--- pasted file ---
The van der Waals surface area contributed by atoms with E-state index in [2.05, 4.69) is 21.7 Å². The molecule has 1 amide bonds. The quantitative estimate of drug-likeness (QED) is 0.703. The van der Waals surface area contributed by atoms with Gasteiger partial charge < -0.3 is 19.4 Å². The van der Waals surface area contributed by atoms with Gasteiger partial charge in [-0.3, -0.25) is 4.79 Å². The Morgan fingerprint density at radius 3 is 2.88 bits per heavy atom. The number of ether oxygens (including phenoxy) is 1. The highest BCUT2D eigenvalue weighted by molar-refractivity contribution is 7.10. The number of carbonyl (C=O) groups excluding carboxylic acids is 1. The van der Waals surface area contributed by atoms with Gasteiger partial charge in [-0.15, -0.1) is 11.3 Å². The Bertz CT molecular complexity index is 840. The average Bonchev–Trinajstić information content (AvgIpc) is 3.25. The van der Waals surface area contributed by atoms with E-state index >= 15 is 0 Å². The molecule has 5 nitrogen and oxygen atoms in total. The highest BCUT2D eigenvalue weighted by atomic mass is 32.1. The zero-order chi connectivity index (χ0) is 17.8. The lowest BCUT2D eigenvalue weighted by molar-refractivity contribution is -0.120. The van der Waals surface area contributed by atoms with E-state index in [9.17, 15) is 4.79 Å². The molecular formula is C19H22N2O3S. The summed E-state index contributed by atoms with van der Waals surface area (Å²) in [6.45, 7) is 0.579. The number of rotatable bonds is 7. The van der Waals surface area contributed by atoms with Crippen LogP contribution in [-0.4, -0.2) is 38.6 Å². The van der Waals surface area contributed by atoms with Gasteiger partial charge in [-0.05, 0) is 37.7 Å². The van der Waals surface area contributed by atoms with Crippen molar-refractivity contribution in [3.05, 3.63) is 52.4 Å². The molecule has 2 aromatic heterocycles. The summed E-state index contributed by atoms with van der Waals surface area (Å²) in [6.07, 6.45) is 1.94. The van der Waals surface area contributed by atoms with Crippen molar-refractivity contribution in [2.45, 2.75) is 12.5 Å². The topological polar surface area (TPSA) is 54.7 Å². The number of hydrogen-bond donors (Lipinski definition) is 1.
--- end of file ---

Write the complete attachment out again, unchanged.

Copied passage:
The van der Waals surface area contributed by atoms with E-state index in [2.05, 4.69) is 21.7 Å². The molecule has 1 amide bonds. The quantitative estimate of drug-likeness (QED) is 0.703. The van der Waals surface area contributed by atoms with Gasteiger partial charge < -0.3 is 19.4 Å². The van der Waals surface area contributed by atoms with Gasteiger partial charge in [-0.3, -0.25) is 4.79 Å². The Morgan fingerprint density at radius 3 is 2.88 bits per heavy atom. The number of ether oxygens (including phenoxy) is 1. The highest BCUT2D eigenvalue weighted by molar-refractivity contribution is 7.10. The number of carbonyl (C=O) groups excluding carboxylic acids is 1. The van der Waals surface area contributed by atoms with Gasteiger partial charge in [-0.15, -0.1) is 11.3 Å². The Bertz CT molecular complexity index is 840. The average Bonchev–Trinajstić information content (AvgIpc) is 3.25. The van der Waals surface area contributed by atoms with E-state index >= 15 is 0 Å². The molecule has 5 nitrogen and oxygen atoms in total. The highest BCUT2D eigenvalue weighted by atomic mass is 32.1. The zero-order chi connectivity index (χ0) is 17.8. The lowest BCUT2D eigenvalue weighted by molar-refractivity contribution is -0.120. The van der Waals surface area contributed by atoms with E-state index in [9.17, 15) is 4.79 Å². The molecular formula is C19H22N2O3S. The summed E-state index contributed by atoms with van der Waals surface area (Å²) in [6.45, 7) is 0.579. The number of rotatable bonds is 7. The van der Waals surface area contributed by atoms with Crippen LogP contribution in [-0.4, -0.2) is 38.6 Å². The van der Waals surface area contributed by atoms with Gasteiger partial charge in [-0.05, 0) is 37.7 Å². The van der Waals surface area contributed by atoms with Crippen molar-refractivity contribution in [3.05, 3.63) is 52.4 Å². The molecule has 2 aromatic heterocycles. The summed E-state index contributed by atoms with van der Waals surface area (Å²) in [6.07, 6.45) is 1.94. The van der Waals surface area contributed by atoms with Crippen molar-refractivity contribution in [2.45, 2.75) is 12.5 Å². The topological polar surface area (TPSA) is 54.7 Å². The number of hydrogen-bond donors (Lipinski definition) is 1.